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Digital Subscriptions > The Hedge Fund Journal > Issue 141 – Jun | Jul 2019 > Robert Quinn Consulting’s SMCR Offering

Robert Quinn Consulting’s SMCR Offering

Contemplating the new regime

The genesis of the Senior Managers and Certification Regime (SMCR) lies in the financial crisis. The FCA thought they had adequate powers to hold people to account under the Approved Persons Regime (APR), but actually struggled to identify the key decision makers, as some senior managers were able to deflect responsibility and pass the buck. The UK Government instructed the FCA to create a regime of personal accountability. The extent to which politicians want to lay blame on the financial sector was seen in early proposals to remove the presumption of innocence – dubbed “the golden thread of English law” – from senior managers. This did not materialise, but senior managers will need to demonstrate that they have taken “reasonable steps” to prevent a breach of their assigned responsibilities. The latest legislation will extend the regime to asset managers, from December 9th 2019.

Robert Quinn Consulting (RQC) founder, Robert Quinn, observes that, “unlike MiFID II, which is intellectually very complicated, SMCR is relatively easy to understand, but not necessarily easy to implement”.

The experience of banks, which have applied SMCR since March 7, 2016, suggests that challenges can relate to time, internal politics and personalities. “Where small firms have a simple business model and are run by their founders it may be clear who is in what role, but in other firms there can be differences of opinion,” says Quinn. The wrangling can even escalate into internecine disputes about which senior management functions to assign to which people.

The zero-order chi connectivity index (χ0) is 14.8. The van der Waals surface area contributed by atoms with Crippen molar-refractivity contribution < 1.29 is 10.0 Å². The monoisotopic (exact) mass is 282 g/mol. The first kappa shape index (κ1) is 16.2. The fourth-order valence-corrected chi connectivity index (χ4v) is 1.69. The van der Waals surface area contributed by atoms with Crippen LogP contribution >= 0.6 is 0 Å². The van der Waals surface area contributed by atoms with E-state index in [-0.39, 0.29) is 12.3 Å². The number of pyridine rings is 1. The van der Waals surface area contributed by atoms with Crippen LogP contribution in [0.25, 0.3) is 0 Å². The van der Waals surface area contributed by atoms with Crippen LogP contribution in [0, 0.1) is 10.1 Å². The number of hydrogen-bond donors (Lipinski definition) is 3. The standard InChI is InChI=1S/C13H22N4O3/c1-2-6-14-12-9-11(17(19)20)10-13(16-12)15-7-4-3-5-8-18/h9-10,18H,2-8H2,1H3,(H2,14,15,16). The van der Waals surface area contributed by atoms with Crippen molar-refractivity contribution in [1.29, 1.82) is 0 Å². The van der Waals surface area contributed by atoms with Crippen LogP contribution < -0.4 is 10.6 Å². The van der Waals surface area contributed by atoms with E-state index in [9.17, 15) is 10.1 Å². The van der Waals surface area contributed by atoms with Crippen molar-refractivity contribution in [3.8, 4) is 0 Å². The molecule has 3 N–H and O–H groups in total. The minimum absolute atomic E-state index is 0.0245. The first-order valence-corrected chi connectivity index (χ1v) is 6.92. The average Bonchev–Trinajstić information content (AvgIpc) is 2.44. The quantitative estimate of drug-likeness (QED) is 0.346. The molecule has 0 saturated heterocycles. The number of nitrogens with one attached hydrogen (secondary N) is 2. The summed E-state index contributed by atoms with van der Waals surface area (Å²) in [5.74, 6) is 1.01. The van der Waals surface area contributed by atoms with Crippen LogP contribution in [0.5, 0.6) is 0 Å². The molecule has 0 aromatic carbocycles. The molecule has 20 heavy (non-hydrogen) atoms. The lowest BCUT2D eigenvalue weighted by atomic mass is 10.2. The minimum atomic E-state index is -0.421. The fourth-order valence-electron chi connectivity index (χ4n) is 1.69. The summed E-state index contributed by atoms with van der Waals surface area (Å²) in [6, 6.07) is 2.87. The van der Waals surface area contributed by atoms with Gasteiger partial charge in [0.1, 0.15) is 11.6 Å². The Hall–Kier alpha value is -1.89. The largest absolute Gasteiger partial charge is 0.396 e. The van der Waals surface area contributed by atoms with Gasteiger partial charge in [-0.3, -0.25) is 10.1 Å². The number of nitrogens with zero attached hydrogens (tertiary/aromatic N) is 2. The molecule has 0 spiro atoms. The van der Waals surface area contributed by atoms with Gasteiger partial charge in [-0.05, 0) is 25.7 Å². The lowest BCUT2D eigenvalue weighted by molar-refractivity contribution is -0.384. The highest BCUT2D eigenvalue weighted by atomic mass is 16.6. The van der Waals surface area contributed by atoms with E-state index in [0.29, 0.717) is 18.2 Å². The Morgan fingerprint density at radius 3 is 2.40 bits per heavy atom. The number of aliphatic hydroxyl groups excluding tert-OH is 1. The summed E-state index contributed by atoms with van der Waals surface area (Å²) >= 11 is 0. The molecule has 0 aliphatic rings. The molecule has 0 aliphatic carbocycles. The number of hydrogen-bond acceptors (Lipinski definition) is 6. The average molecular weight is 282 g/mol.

Most hedge fund managers are expected to come under the “core” regime of SMCR, subject to standard requirements. A handful of hedge fund managers that are part of firms running over £50 billion could face extra requirements under the “enhanced” category, as could some proprietary trading firms with perhaps only 20 or so staff, by dint of the size of their trading books (and these firms dealing as principal also have a different regulatory capital regime, points out Quinn). Those running internal AIFs, meeting certain criteria, could be in the limited scope regime, with reduced requirements.

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